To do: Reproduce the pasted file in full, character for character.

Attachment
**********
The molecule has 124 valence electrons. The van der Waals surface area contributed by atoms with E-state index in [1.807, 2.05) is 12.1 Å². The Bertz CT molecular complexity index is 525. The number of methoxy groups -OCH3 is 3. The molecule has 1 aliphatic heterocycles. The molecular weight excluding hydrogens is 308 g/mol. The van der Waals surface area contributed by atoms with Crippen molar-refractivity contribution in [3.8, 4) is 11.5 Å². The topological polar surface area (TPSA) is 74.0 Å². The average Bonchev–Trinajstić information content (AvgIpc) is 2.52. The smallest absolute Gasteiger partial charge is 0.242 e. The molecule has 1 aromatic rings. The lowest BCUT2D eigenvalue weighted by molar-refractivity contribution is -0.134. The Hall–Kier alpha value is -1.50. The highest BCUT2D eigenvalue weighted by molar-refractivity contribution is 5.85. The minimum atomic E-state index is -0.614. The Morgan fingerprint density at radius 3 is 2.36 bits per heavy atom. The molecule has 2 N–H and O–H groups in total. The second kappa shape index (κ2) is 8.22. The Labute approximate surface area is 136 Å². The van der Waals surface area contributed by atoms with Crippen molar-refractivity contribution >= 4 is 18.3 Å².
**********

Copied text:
The molecule has 124 valence electrons. The van der Waals surface area contributed by atoms with E-state index in [1.807, 2.05) is 12.1 Å². The Bertz CT molecular complexity index is 525. The number of methoxy groups -OCH3 is 3. The molecule has 1 aliphatic heterocycles. The molecular weight excluding hydrogens is 308 g/mol. The van der Waals surface area contributed by atoms with Crippen molar-refractivity contribution in [3.8, 4) is 11.5 Å². The topological polar surface area (TPSA) is 74.0 Å². The average Bonchev–Trinajstić information content (AvgIpc) is 2.52. The smallest absolute Gasteiger partial charge is 0.242 e. The molecule has 1 aromatic rings. The lowest BCUT2D eigenvalue weighted by molar-refractivity contribution is -0.134. The Hall–Kier alpha value is -1.50. The highest BCUT2D eigenvalue weighted by molar-refractivity contribution is 5.85. The minimum atomic E-state index is -0.614. The Morgan fingerprint density at radius 3 is 2.36 bits per heavy atom. The molecule has 2 N–H and O–H groups in total. The second kappa shape index (κ2) is 8.22. The Labute approximate surface area is 136 Å². The van der Waals surface area contributed by atoms with Crippen molar-refractivity contribution >= 4 is 18.3 Å².